The Forgotten Front Seven: Can Green Bay’s Defense Slow Down Seattle’s Rampant Run Game?Leon Halip/Getty Images
It’s no surprise the NFC Championship Game has mostly been framed as a battle between the Green Bay offense and the Seattle defense. Both rank first in DVOA, the Packers are quarterbacked by the league’s likely MVP, and the Seahawks secondary has been the best unit in football — at any position — for about three years now. But let’s not forget about the other side of the ball.
This year, Seattle’s running game has been as good as its defense. The Seahawks were first in rushing DVOA by a massive margin, averaged a ridiculous 5.3 yards per carry, and, thanks to Marshawn Lynch, also led the league in yards after contact per rush. We’re only a week removed from Russell Wilson shredding a pretty good Carolina pass defense, but based on what the Packers do poorly — read: stop the run1 — a steady diet of Lynch and option plays for Wilson is likely to be Seattle’s best offensive game plan.
In order to stop Seattle’s two-headed rushing demon, Green Bay will be relying on a mix of unheralded veterans, midround draft picks, and some aging and out-of-position stars. Sure, that might sound bleak, but it’s the best group they’ve had in a while.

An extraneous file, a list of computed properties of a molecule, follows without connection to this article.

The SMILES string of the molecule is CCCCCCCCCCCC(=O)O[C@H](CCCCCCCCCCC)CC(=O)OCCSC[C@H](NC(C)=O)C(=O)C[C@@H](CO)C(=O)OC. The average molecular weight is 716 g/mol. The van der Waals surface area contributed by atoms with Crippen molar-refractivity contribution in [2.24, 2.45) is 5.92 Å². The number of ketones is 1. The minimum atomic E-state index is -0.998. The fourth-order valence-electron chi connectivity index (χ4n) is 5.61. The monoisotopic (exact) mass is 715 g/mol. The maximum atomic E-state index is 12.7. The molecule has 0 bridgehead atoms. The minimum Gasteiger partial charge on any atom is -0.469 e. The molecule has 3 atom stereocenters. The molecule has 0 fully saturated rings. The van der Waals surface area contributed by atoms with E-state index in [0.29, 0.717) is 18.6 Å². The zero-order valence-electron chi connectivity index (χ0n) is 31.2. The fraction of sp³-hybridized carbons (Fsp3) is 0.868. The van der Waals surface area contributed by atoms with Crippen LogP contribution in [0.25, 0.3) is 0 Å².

A Lot of Swings, and a Lot of Misses
Dating back to 2006, the Packers have spent six of their nine first-round picks on front-seven players — and the results have … well, they’ve been mixed. Defensive tackle Justin Harrell, Green Bay’s first-rounder from 2007, played just 14 games before injuries forced him out of the league. A.J. Hawk was a solid contributor for years but never quite reached the expectations that came with being a top-five pick out of Ohio State. It’s still too early to tell with Nick Perry (2012) and Datone Jones (2013), but both have been relatively disappointing.